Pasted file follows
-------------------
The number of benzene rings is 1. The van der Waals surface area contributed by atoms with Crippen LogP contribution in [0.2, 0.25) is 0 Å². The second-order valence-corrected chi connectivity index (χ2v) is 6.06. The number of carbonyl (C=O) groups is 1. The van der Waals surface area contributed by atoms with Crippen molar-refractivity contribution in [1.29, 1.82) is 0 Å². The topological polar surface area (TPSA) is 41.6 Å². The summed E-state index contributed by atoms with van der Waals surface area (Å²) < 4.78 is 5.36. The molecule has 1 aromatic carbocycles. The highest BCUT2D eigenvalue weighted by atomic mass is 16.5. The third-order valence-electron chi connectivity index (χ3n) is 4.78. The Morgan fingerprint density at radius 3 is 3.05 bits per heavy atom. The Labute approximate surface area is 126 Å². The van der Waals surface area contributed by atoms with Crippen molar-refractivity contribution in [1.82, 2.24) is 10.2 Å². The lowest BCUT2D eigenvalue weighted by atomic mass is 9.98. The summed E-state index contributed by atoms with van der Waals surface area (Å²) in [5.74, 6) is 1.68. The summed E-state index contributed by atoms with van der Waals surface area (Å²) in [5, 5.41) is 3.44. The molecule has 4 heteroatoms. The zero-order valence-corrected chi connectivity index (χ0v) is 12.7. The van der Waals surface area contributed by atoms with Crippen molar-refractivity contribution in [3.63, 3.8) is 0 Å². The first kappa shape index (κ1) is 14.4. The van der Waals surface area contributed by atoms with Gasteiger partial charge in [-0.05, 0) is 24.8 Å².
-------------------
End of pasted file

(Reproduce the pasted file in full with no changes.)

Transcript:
The number of benzene rings is 1. The van der Waals surface area contributed by atoms with Crippen LogP contribution in [0.2, 0.25) is 0 Å². The second-order valence-corrected chi connectivity index (χ2v) is 6.06. The number of carbonyl (C=O) groups is 1. The van der Waals surface area contributed by atoms with Crippen molar-refractivity contribution in [1.29, 1.82) is 0 Å². The topological polar surface area (TPSA) is 41.6 Å². The summed E-state index contributed by atoms with van der Waals surface area (Å²) < 4.78 is 5.36. The molecule has 1 aromatic carbocycles. The highest BCUT2D eigenvalue weighted by atomic mass is 16.5. The third-order valence-electron chi connectivity index (χ3n) is 4.78. The Morgan fingerprint density at radius 3 is 3.05 bits per heavy atom. The Labute approximate surface area is 126 Å². The van der Waals surface area contributed by atoms with Crippen molar-refractivity contribution in [1.82, 2.24) is 10.2 Å². The lowest BCUT2D eigenvalue weighted by atomic mass is 9.98. The summed E-state index contributed by atoms with van der Waals surface area (Å²) in [5.74, 6) is 1.68. The summed E-state index contributed by atoms with van der Waals surface area (Å²) in [5, 5.41) is 3.44. The molecule has 4 heteroatoms. The zero-order valence-corrected chi connectivity index (χ0v) is 12.7. The van der Waals surface area contributed by atoms with Crippen molar-refractivity contribution in [3.63, 3.8) is 0 Å². The first kappa shape index (κ1) is 14.4. The van der Waals surface area contributed by atoms with Gasteiger partial charge in [-0.05, 0) is 24.8 Å².